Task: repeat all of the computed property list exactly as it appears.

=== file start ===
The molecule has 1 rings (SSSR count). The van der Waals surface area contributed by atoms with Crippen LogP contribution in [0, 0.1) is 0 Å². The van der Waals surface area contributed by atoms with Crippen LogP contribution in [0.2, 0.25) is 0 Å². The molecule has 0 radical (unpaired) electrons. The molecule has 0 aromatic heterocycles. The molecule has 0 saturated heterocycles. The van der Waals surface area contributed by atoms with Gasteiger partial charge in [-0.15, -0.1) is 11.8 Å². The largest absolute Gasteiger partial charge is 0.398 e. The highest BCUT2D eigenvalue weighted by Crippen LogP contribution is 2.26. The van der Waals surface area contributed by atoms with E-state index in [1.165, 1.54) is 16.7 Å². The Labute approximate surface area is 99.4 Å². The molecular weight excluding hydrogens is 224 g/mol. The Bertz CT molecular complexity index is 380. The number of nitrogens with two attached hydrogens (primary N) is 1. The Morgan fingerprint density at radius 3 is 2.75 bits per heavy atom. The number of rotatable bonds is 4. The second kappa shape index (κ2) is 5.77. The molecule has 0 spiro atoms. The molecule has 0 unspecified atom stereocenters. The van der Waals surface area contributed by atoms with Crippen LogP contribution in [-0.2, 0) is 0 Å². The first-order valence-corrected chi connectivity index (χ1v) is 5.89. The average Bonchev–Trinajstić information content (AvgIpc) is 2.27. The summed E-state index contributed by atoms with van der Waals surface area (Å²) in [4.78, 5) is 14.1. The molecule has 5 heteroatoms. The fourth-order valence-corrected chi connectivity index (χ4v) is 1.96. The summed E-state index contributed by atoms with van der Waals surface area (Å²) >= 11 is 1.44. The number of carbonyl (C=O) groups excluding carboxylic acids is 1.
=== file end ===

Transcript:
The molecule has 1 rings (SSSR count). The van der Waals surface area contributed by atoms with Crippen LogP contribution in [0, 0.1) is 0 Å². The van der Waals surface area contributed by atoms with Crippen LogP contribution in [0.2, 0.25) is 0 Å². The molecule has 0 radical (unpaired) electrons. The molecule has 0 aromatic heterocycles. The molecule has 0 saturated heterocycles. The van der Waals surface area contributed by atoms with Gasteiger partial charge in [-0.15, -0.1) is 11.8 Å². The largest absolute Gasteiger partial charge is 0.398 e. The highest BCUT2D eigenvalue weighted by Crippen LogP contribution is 2.26. The van der Waals surface area contributed by atoms with E-state index in [1.165, 1.54) is 16.7 Å². The Labute approximate surface area is 99.4 Å². The molecular weight excluding hydrogens is 224 g/mol. The Bertz CT molecular complexity index is 380. The number of nitrogens with two attached hydrogens (primary N) is 1. The Morgan fingerprint density at radius 3 is 2.75 bits per heavy atom. The number of rotatable bonds is 4. The second kappa shape index (κ2) is 5.77. The molecule has 0 spiro atoms. The molecule has 0 unspecified atom stereocenters. The van der Waals surface area contributed by atoms with Crippen LogP contribution in [-0.2, 0) is 0 Å². The first-order valence-corrected chi connectivity index (χ1v) is 5.89. The average Bonchev–Trinajstić information content (AvgIpc) is 2.27. The summed E-state index contributed by atoms with van der Waals surface area (Å²) in [4.78, 5) is 14.1. The molecule has 5 heteroatoms. The fourth-order valence-corrected chi connectivity index (χ4v) is 1.96. The summed E-state index contributed by atoms with van der Waals surface area (Å²) >= 11 is 1.44. The number of carbonyl (C=O) groups excluding carboxylic acids is 1.